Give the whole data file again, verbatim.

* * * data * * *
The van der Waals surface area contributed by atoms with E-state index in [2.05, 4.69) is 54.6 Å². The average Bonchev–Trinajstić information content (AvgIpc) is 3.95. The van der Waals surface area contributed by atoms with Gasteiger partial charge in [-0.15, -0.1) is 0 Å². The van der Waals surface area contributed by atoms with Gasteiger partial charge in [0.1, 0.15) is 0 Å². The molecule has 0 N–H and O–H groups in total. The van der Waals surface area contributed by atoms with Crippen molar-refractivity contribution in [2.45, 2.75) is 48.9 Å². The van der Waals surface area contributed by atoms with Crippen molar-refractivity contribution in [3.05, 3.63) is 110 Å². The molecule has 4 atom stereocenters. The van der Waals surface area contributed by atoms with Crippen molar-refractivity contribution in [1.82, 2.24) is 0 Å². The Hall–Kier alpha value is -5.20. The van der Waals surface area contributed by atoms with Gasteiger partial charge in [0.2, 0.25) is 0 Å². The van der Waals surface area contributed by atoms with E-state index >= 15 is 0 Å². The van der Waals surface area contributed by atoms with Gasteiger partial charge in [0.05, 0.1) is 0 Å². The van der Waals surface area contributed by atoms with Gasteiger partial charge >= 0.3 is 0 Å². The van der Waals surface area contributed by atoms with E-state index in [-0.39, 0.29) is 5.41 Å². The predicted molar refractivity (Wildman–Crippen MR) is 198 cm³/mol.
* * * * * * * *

The van der Waals surface area contributed by atoms with E-state index in [2.05, 4.69) is 54.6 Å². The average Bonchev–Trinajstić information content (AvgIpc) is 3.95. The van der Waals surface area contributed by atoms with Gasteiger partial charge in [-0.15, -0.1) is 0 Å². The van der Waals surface area contributed by atoms with Gasteiger partial charge in [0.1, 0.15) is 0 Å². The molecule has 0 N–H and O–H groups in total. The van der Waals surface area contributed by atoms with Crippen molar-refractivity contribution in [2.45, 2.75) is 48.9 Å². The van der Waals surface area contributed by atoms with Crippen molar-refractivity contribution in [3.05, 3.63) is 110 Å². The molecule has 4 atom stereocenters. The van der Waals surface area contributed by atoms with Crippen molar-refractivity contribution in [1.82, 2.24) is 0 Å². The Hall–Kier alpha value is -5.20. The van der Waals surface area contributed by atoms with Gasteiger partial charge in [0.2, 0.25) is 0 Å². The van der Waals surface area contributed by atoms with E-state index >= 15 is 0 Å². The van der Waals surface area contributed by atoms with Gasteiger partial charge in [0.05, 0.1) is 0 Å². The van der Waals surface area contributed by atoms with Gasteiger partial charge >= 0.3 is 0 Å². The van der Waals surface area contributed by atoms with E-state index in [-0.39, 0.29) is 5.41 Å². The predicted molar refractivity (Wildman–Crippen MR) is 198 cm³/mol.